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post #1 of 3 (permalink) Old 06-25-2019, 08:20 PM Thread Starter
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Angry Aggression in Senior Cat

Hello!


I have a 16-17 year old cat and she has always been VERY affectionate and social, but recently she has started to become aggressive and attack me. It's happened a couple of times now. The attacks are totally unprovoked and not a result of like over-petting or excitement or playing or something clear-cut. They have all occurred on the bed though, so perhaps it's a territory thing. One second she's sitting next to me, or looking at me, I am not touching her at all, and then BAM she grabs my arm or hand and scratches and bites it. I typically try and do nothing so as to avoid threatening her and prolonging the attack. I don't scold or react at all. My hand has become infected once already though and required an urgent care visit.

Does anyone have any advice? I have read that this can happen with senior cats but that it usually happens for some underlying reason? I took her to the vet but no tests revealed any issues. They recommended meds to treat arthritis just to see if it helps.

Does anyone have any experience or advice?

I think I am going to have to start locking her in another room overnight to ensure I don't get attacked while I am sleeping, but this will surely cause some distress to this elderly animal and that could make things even worse. I'm not sure what to do.
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post #2 of 3 (permalink) Old 06-30-2019, 05:50 PM
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If you didn't take the arthritis meds, I would try them. It is possible your cat is having some pain which could cause her to lash out. The fact that she has always been "very affectionate" it is out of character for her, and another possibility is that at her age she has some dementia that is affecting her brain....ever people with it can act out of character and become violent when they never were before. You say attacks only happen on your bed is puzzling, but I don't think this is a territory thing. You might try some holistic treatments such as Bach Flower Remedies, or get a calming med from the vet. You do not want to risk getting another infection from a bad bite, so I would recommend that your cat spend the night in another locked room. Make her bedtime a pleasant ritual---If she's still playful, try to engage her with some play with a wand toy, followed by small meal of her favorite food, or sprinkle some treats on the floor throughout the room, so she has to find them. Be consistent with this routine and maybe she'll forget about biting you and will look forward to her bedtime. The general rule about dealing with cats (or other animals for that matter) is always reward good behavior. If she were doing what she does to you to another cat, she would get hissing and growling in return and maybe a bop on the head with a paw. Most cats would not ignore being attacked but would retaliate and/or walk away. As a last suggestion, I don't usually recommend a squirt bottle of water, but this may be one instance where it would work if the cat got squirted when it attacked. We always like to hear updates.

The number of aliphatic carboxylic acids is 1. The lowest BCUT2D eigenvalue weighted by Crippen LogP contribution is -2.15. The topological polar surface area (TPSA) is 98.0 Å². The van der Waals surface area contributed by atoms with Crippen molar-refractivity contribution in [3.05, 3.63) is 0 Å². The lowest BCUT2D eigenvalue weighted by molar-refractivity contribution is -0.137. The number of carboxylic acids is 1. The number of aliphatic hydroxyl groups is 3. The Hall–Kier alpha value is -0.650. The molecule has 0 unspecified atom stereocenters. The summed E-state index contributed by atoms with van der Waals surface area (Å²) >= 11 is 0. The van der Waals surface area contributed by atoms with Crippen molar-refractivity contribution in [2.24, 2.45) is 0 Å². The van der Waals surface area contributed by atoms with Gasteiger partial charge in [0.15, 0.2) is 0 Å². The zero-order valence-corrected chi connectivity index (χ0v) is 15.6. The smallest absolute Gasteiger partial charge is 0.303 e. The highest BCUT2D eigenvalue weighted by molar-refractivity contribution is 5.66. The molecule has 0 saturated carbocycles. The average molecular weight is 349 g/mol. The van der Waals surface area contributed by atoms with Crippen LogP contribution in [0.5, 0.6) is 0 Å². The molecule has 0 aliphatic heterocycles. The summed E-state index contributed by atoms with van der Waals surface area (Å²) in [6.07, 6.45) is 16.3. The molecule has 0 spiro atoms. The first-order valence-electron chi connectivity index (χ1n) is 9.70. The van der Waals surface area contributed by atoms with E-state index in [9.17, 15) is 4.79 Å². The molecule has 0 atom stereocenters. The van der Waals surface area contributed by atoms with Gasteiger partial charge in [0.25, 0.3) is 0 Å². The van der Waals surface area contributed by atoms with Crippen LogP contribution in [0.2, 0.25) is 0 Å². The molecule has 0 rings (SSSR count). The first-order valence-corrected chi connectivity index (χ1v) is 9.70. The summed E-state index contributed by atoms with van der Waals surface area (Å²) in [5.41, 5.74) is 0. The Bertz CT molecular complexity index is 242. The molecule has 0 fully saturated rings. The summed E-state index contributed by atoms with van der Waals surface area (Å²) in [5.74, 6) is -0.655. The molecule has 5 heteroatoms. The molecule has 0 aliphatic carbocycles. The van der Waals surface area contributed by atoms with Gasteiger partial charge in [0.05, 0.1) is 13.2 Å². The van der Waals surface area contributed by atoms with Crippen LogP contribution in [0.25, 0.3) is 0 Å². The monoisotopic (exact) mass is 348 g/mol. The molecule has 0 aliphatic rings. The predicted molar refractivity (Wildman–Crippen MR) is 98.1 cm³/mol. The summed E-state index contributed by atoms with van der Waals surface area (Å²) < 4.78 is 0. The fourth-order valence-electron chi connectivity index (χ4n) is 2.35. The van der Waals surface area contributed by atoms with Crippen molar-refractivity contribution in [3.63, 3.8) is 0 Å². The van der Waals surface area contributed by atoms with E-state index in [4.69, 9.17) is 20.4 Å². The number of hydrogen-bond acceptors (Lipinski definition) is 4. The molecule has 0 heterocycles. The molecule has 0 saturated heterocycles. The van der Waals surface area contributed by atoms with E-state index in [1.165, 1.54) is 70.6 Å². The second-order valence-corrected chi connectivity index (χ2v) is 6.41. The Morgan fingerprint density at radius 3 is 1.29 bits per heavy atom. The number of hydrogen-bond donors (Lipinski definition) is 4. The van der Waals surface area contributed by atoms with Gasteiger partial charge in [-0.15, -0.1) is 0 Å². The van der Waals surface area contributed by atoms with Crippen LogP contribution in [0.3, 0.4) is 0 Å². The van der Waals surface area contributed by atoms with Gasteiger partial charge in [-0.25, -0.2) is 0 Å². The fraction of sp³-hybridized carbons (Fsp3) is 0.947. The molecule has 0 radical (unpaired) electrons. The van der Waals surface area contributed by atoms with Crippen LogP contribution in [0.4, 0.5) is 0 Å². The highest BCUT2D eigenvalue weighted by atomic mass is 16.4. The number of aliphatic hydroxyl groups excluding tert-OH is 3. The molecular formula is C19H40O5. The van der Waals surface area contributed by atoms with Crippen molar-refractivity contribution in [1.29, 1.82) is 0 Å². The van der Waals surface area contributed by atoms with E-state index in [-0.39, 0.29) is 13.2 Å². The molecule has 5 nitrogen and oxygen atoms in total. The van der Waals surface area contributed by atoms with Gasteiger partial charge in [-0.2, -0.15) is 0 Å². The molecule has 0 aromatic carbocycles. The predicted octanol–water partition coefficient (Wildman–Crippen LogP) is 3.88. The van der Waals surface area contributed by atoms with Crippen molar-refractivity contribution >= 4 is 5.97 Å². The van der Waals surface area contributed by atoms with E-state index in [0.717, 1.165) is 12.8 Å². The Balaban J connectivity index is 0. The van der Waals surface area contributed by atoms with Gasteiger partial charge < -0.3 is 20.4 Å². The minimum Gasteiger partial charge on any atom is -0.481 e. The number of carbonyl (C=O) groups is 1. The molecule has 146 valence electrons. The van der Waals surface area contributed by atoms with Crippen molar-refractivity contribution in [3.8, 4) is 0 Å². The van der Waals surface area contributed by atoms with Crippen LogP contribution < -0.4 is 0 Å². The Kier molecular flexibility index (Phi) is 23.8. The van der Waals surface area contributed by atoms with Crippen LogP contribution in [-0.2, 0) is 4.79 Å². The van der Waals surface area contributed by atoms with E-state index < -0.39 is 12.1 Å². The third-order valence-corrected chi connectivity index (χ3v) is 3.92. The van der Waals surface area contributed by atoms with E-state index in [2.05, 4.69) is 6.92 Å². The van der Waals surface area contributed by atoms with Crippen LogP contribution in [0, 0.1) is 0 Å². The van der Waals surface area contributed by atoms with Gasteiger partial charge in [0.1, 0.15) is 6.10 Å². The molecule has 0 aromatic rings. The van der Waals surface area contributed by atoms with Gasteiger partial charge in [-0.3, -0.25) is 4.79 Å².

Here's a link you may find informative... https://www.kittyhealth.org/handling-biting-cats

"There are no ordinary cats.";"Time spent with a cat is never wasted."~ Colette
"A loving cat can mend a wounded heart." ~ Unknown Author
Alkitotle aka "Alkee", "Lambie" (July 2/04 - Oct. 2/15) -- white Devon Rex
in avatar. "Always in my heart."

Last edited by marie73; 06-30-2019 at 09:13 PM.
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post #3 of 3 (permalink) Old 06-30-2019, 11:21 PM
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Did your vet check the cat's thyroid levels? My older cat became aggressive when he developed hyperthyroidism.
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